Ophiodromus pugettensis (Johnson, 1901) 

Common name(s): Bat star commensal worm

Synonyms: Podarke pugettensis Ophiodromus pugettensis

Phylum Annelida 
Subclass Palpata 
Order Aciculata 
Suborder Phyllodocida 
Superfamily Nereidacea 
Ophiodromus pugettensis, about 2 cm long, from a sponge in Padilla Bay.
(Photo by: Dave Cowles, July 2, 2010)
Description:  As with all members of family Hesionidae, this species is a small to moderate-sized worm wich has most segments wider than long.  Its capillary setae are not cross-barred.  Its notosetae do not extend nearly to the dorsal midline.  The prostomium does not extend back dorsally onto posterior segments as a caruncle.  It does not have a cluster of tentacles around the mouth, though it does have prostomial palps and 2-3 pairs of  antennae on the prostomium as well as tentacular cirri on the peristomium.  Both the prostomial and the peristomial appendages can detatch, and the worm fragments readily.  They have 1-2 pairs of eyes  Compound setae are present. Ophiodromus pugettensis has 2 pairs of eyes, 3 prostomial anetnnae, and 6 pair of tentacular cirri which hook to the peristomium laterally and ventrally.  The ventral cirri are shorter than the lateral ones.  It has no jaws or teeth on the eversible pharynx.   The parapodia are biramous, and the notopodia have setae of two or more kinds in distinct fascicles.  The first notosetae are on setiger 3 or 4.  The color of the animal is dark brown, reddish brown, purple, or black; sometimes pale. The pygidium is usually white.  Length to 4 cm.

How to Distinguish from Similar Species: Podarkeopsis bervipalpa has 8 pairs of tentacular cirri.  Micropodarke dubia and Kefersteinia cirrata have only 2 prostomial antennae..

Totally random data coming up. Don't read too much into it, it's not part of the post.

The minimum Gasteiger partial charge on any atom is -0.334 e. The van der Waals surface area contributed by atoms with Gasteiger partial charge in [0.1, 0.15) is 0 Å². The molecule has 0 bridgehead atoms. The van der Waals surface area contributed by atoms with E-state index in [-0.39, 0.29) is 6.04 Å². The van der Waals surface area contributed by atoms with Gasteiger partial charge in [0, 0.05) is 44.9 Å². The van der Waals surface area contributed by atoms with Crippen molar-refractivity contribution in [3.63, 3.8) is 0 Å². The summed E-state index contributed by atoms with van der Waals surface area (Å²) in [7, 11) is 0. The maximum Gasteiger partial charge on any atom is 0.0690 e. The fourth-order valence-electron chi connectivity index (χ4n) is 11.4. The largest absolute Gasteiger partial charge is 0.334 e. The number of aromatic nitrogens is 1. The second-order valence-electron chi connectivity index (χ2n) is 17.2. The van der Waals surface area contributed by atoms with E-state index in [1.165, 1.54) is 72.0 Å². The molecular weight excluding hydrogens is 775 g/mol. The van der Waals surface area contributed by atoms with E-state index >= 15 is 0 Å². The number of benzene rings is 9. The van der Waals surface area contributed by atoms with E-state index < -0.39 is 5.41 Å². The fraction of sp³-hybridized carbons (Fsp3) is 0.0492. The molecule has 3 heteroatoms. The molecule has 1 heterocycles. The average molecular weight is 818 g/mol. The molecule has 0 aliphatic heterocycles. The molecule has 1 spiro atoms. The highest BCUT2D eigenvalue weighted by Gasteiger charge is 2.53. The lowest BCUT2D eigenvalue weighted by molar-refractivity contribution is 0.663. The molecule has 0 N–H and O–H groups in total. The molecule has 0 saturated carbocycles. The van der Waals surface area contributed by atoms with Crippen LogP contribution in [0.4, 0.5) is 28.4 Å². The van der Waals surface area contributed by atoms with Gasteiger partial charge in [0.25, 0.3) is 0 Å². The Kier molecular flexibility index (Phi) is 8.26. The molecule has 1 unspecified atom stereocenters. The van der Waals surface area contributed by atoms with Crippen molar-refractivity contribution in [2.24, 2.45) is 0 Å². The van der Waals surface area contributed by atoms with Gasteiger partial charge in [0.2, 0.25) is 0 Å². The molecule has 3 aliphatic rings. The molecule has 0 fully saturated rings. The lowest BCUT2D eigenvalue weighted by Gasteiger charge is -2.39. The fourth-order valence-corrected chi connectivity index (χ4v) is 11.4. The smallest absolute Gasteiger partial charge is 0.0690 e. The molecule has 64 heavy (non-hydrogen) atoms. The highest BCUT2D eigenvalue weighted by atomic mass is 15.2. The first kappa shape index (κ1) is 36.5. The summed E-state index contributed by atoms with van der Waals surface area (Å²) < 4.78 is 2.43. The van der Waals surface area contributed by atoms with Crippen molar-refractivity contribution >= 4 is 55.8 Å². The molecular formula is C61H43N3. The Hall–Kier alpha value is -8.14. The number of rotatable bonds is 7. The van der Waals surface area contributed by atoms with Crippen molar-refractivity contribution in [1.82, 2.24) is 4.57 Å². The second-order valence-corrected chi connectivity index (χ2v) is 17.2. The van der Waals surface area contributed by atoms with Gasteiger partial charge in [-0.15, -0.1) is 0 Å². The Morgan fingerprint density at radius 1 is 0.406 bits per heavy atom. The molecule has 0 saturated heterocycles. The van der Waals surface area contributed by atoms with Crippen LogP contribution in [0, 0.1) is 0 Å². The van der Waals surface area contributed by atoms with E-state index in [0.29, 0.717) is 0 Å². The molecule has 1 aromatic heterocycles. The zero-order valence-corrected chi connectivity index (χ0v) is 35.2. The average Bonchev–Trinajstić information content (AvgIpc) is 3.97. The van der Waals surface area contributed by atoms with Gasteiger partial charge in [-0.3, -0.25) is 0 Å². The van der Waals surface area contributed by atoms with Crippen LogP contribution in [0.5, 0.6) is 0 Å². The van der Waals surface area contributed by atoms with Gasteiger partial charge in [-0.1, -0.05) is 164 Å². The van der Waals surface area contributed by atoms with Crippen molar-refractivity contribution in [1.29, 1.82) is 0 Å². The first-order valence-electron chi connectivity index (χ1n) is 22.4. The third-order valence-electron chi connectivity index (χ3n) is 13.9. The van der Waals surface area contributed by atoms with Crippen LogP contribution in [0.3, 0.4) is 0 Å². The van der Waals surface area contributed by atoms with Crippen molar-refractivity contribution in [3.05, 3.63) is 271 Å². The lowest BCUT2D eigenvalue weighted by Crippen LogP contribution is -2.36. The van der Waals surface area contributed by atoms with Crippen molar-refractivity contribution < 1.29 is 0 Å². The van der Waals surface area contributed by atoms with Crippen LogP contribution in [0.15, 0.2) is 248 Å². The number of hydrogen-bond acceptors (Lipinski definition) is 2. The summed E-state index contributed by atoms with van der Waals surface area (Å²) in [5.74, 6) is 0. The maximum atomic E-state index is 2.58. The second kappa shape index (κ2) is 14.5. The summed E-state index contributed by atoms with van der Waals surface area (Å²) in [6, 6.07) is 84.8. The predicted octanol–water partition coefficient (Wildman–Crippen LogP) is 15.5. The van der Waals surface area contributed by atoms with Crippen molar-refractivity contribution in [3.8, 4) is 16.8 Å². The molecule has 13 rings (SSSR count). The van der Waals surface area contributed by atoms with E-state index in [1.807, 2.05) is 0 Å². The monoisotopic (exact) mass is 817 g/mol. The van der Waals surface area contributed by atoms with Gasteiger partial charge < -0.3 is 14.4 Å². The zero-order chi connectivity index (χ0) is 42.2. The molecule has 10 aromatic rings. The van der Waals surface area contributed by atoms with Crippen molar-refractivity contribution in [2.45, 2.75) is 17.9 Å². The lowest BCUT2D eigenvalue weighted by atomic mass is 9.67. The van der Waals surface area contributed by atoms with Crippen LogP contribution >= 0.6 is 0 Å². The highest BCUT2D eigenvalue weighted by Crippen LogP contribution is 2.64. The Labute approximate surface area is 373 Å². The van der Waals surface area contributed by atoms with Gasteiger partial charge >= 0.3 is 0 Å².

Geographical Range:  Japan, southern Alaska to Gulf of California (Mexico); Peru.

Depth Range:  Intertidal and subtidal

Habitat:  Free-living on muddy bottoms or commensal on the ambulacral grooves of seastars such as Patiria miniata.  Less common seastar hosts include Luidia foliataPteraster tesselatus, and Oreaster occidentalis.  It may also be found on moon snail shells occupied by hermit crabs.

Biology/Natural History:  This species is attracted to sea stars by chemoreception.  Up to 20 can be found on a seastar host, and coexist peacefully with each other.  They reside in the ambulacral groove or crawl over the oral surface.  They readily crawl onto another host if it is nearby, or can often be found on the mud bottom without a host. Freeliving individuals do not seem interested when presented with a seastar host. The worms eat diatoms, harpactacoid copepods, and other small benthic invertebrates. They can live in polluted water low in oxygen but are most common in clean water.  This individual was found by Michael Kutzner when it exited a Mycale adhaerens sponge from Padilla Bay.



 

References:

Dichotomous Keys:
  Carlton, 2007
  Kozloff 1987, 1996

General References:
  Kozloff, 1993
  Lamb and Hanby, 2005
  Morris et al., 1980
  Ricketts et al., 1985

Scientific Articles:
Hickick, J.F. and D. Davenport, 1957.  Further studies in the behavior of commensal polychaetes:  Three species of commensal polychaetes, Ophiodromus pugettensisArctonoe fragilis, and A. vittata, are attracted by chemicals released by their respective hosts.  Biological Bulletin 113: pp 397-406.

Lande, R. and D.J. Reish, 1968.  Seasonal occurrence of the commensal polychaetous annelid Ophiodromus pugettensis on the starfish Patiria miniata.  Bulletin of the Southern California Academy of Sciences 67: pp 104-111

Schaffer, P.L., 1979.  The feeding biology of Podarke pugettensis (Polychaeta: Hesionidae).  Biological Bulletin 156: pp 343-355

Pettibone, M.H., 1953.  Some scale-bearing polychaetes of Puget Sound and adjacent waters.  University of Washington Press, Seattle, WA.  89 pp. 

Web sites:


General Notes and Observations:  Locations, abundances, unusual behaviors:

Head

A closeup of the head.  Note the prominent eyes, the 5 antennae from the prostomium, the tentacular cirri from the first few segments, and the very long dorsal cirri which extend from the parapodia.  A piece of debris is attached to one of the tentacular cirri.  Photo by Dave Cowles



Authors and Editors of Page:
Dave Cowles (2010):  Created original page
CSS coding for page developed by Jonathan Cowles (2007)